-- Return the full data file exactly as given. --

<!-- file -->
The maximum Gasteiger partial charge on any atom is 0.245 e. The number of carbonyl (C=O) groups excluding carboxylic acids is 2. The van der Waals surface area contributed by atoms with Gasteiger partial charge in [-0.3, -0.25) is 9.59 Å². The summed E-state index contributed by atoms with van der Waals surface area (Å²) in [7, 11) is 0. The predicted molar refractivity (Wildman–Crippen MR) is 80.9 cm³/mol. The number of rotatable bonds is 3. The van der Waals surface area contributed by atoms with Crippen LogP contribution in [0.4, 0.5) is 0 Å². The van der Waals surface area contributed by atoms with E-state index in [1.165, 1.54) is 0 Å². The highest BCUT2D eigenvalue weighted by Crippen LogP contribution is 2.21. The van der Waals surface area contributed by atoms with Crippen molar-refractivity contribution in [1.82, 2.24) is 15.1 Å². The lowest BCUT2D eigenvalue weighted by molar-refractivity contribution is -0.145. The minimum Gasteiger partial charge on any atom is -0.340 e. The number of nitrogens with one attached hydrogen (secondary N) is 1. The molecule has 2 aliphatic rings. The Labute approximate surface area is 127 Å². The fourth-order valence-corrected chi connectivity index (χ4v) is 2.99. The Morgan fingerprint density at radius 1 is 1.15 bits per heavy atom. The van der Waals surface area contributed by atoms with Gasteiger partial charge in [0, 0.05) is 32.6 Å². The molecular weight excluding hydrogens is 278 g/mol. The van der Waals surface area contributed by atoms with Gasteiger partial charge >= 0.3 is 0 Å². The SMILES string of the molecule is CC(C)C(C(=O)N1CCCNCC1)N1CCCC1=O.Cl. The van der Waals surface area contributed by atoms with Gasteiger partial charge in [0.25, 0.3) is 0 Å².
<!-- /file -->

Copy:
The maximum Gasteiger partial charge on any atom is 0.245 e. The number of carbonyl (C=O) groups excluding carboxylic acids is 2. The van der Waals surface area contributed by atoms with Gasteiger partial charge in [-0.3, -0.25) is 9.59 Å². The summed E-state index contributed by atoms with van der Waals surface area (Å²) in [7, 11) is 0. The predicted molar refractivity (Wildman–Crippen MR) is 80.9 cm³/mol. The number of rotatable bonds is 3. The van der Waals surface area contributed by atoms with Crippen LogP contribution in [0.4, 0.5) is 0 Å². The van der Waals surface area contributed by atoms with E-state index in [1.165, 1.54) is 0 Å². The highest BCUT2D eigenvalue weighted by Crippen LogP contribution is 2.21. The van der Waals surface area contributed by atoms with Crippen molar-refractivity contribution in [1.82, 2.24) is 15.1 Å². The lowest BCUT2D eigenvalue weighted by molar-refractivity contribution is -0.145. The minimum Gasteiger partial charge on any atom is -0.340 e. The number of nitrogens with one attached hydrogen (secondary N) is 1. The molecule has 2 aliphatic rings. The Labute approximate surface area is 127 Å². The fourth-order valence-corrected chi connectivity index (χ4v) is 2.99. The Morgan fingerprint density at radius 1 is 1.15 bits per heavy atom. The van der Waals surface area contributed by atoms with Gasteiger partial charge in [0, 0.05) is 32.6 Å². The molecular weight excluding hydrogens is 278 g/mol. The van der Waals surface area contributed by atoms with Gasteiger partial charge >= 0.3 is 0 Å². The SMILES string of the molecule is CC(C)C(C(=O)N1CCCNCC1)N1CCCC1=O.Cl. The van der Waals surface area contributed by atoms with Gasteiger partial charge in [0.25, 0.3) is 0 Å².